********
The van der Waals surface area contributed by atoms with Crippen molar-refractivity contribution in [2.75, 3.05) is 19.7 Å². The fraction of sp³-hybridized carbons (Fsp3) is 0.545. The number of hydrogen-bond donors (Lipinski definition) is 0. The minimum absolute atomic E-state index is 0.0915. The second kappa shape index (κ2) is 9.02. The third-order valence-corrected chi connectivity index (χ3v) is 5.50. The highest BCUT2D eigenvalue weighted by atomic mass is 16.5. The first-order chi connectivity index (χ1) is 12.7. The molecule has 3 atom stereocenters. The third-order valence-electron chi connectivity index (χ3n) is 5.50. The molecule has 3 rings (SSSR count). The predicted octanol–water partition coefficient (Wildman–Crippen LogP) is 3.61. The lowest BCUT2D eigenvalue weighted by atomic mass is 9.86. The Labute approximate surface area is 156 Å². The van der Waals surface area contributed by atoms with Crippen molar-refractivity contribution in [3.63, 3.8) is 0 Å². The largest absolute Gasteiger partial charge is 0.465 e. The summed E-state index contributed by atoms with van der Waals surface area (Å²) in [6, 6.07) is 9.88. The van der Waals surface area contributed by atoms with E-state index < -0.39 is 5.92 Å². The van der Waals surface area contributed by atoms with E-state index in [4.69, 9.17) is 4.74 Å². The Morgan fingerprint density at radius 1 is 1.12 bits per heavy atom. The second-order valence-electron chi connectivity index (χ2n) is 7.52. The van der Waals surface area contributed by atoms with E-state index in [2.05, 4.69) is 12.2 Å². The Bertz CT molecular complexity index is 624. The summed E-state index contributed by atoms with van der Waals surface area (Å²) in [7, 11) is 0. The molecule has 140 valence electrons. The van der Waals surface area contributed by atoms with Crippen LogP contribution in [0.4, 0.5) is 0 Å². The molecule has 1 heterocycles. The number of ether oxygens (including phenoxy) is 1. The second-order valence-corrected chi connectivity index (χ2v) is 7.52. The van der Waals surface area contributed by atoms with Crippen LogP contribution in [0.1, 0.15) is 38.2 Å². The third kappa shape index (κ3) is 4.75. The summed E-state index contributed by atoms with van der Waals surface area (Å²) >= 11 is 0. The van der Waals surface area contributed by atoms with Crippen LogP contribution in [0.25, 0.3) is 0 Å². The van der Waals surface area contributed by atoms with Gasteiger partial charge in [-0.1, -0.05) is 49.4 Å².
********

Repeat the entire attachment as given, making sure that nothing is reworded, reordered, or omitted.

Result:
The van der Waals surface area contributed by atoms with Crippen molar-refractivity contribution in [2.75, 3.05) is 19.7 Å². The fraction of sp³-hybridized carbons (Fsp3) is 0.545. The number of hydrogen-bond donors (Lipinski definition) is 0. The minimum absolute atomic E-state index is 0.0915. The second kappa shape index (κ2) is 9.02. The third-order valence-corrected chi connectivity index (χ3v) is 5.50. The highest BCUT2D eigenvalue weighted by atomic mass is 16.5. The first-order chi connectivity index (χ1) is 12.7. The molecule has 3 atom stereocenters. The third-order valence-electron chi connectivity index (χ3n) is 5.50. The molecule has 3 rings (SSSR count). The predicted octanol–water partition coefficient (Wildman–Crippen LogP) is 3.61. The lowest BCUT2D eigenvalue weighted by atomic mass is 9.86. The Labute approximate surface area is 156 Å². The van der Waals surface area contributed by atoms with Crippen molar-refractivity contribution in [3.63, 3.8) is 0 Å². The largest absolute Gasteiger partial charge is 0.465 e. The summed E-state index contributed by atoms with van der Waals surface area (Å²) in [6, 6.07) is 9.88. The van der Waals surface area contributed by atoms with E-state index < -0.39 is 5.92 Å². The van der Waals surface area contributed by atoms with E-state index in [4.69, 9.17) is 4.74 Å². The Morgan fingerprint density at radius 1 is 1.12 bits per heavy atom. The second-order valence-electron chi connectivity index (χ2n) is 7.52. The van der Waals surface area contributed by atoms with E-state index in [2.05, 4.69) is 12.2 Å². The Bertz CT molecular complexity index is 624. The summed E-state index contributed by atoms with van der Waals surface area (Å²) in [7, 11) is 0. The molecule has 140 valence electrons. The van der Waals surface area contributed by atoms with Crippen LogP contribution in [0.4, 0.5) is 0 Å². The molecule has 1 heterocycles. The number of ether oxygens (including phenoxy) is 1. The second-order valence-corrected chi connectivity index (χ2v) is 7.52. The van der Waals surface area contributed by atoms with Crippen LogP contribution in [0.1, 0.15) is 38.2 Å². The third kappa shape index (κ3) is 4.75. The summed E-state index contributed by atoms with van der Waals surface area (Å²) >= 11 is 0. The van der Waals surface area contributed by atoms with Crippen LogP contribution in [0.25, 0.3) is 0 Å². The van der Waals surface area contributed by atoms with Gasteiger partial charge in [-0.1, -0.05) is 49.4 Å².